Under OECD and G20 initiatives, 136 countries around the world agreed to tax 25% of the largest multinationals' so-called excess profit - defined as profit in excess of 10% of revenue, with annual sales exceeding 20 billion euros (about 27.7 trillion won), which takes effect from 2023.
Samsung Electronics and SK Hynix would be subject to these new rules. Countries around the world will apply corporate tax of several trillions of won on Samsung Electronics, which is estimated to achieve 300 trillion won in sales and 60 trillion won in operating income. The Korean government will be able to tax Google, Apple and other multinational companies operating local businesses but failing to pay taxes.
The Ministry of Economy and Finance said that the new rule would not increase burdens for individual Korean companies as they provide tax deductions if the companies had already been taxed in another country and expects to see more tax income after taxing multinational companies in Korea. However, it is questionable whether the government can collect enough tax from foreign companies that can fill the gap of corporate tax applied on Samsung Electronics, which account for 15% of corporate tax in Korea. Also, since the minimum tax rate applied on multinational companies of annual revenue of 750 million euros is fixed at 15%, companies operating in countries with lower tax rates may face larger tax burdens domestically.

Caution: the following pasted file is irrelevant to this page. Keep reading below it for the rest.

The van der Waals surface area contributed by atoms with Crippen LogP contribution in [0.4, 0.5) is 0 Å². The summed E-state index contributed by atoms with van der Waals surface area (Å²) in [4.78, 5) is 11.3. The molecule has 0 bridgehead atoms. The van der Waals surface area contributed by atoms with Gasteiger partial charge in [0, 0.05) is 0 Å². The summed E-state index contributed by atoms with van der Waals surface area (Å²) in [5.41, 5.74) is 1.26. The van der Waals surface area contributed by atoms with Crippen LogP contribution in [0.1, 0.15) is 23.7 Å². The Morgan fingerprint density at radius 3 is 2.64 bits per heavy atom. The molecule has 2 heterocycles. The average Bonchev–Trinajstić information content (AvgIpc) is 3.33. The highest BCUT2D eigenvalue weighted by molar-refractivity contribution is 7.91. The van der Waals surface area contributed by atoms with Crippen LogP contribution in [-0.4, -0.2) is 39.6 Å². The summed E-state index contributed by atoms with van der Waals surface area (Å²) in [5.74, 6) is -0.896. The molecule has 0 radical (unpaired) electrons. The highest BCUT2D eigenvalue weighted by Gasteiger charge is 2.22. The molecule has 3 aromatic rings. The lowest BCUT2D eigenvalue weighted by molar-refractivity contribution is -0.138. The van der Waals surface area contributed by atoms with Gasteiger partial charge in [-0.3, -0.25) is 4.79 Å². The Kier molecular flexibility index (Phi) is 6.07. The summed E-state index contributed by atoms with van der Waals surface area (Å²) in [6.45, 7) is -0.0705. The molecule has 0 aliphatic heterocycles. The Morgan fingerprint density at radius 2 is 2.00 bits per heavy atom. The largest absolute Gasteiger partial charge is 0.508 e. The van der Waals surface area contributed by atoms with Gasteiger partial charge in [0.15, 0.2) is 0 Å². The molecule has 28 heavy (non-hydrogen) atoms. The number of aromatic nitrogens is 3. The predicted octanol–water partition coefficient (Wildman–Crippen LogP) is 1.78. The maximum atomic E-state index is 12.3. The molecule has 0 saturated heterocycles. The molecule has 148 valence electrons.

The new alignment puts a stop on competition between countries to attract companies by reducing lower corporate tax rates. However, the global competition to win companies leading in the fourth industrial revolution such as semiconductors, batters, bio by deregulation, subsidies and resources will become ever more intense. Instead of being complacent about less than expected tax impact from the new rule, the government should move quickly to come up with strategies to help Korea gain an upper ground in the global competition to attract promising companies.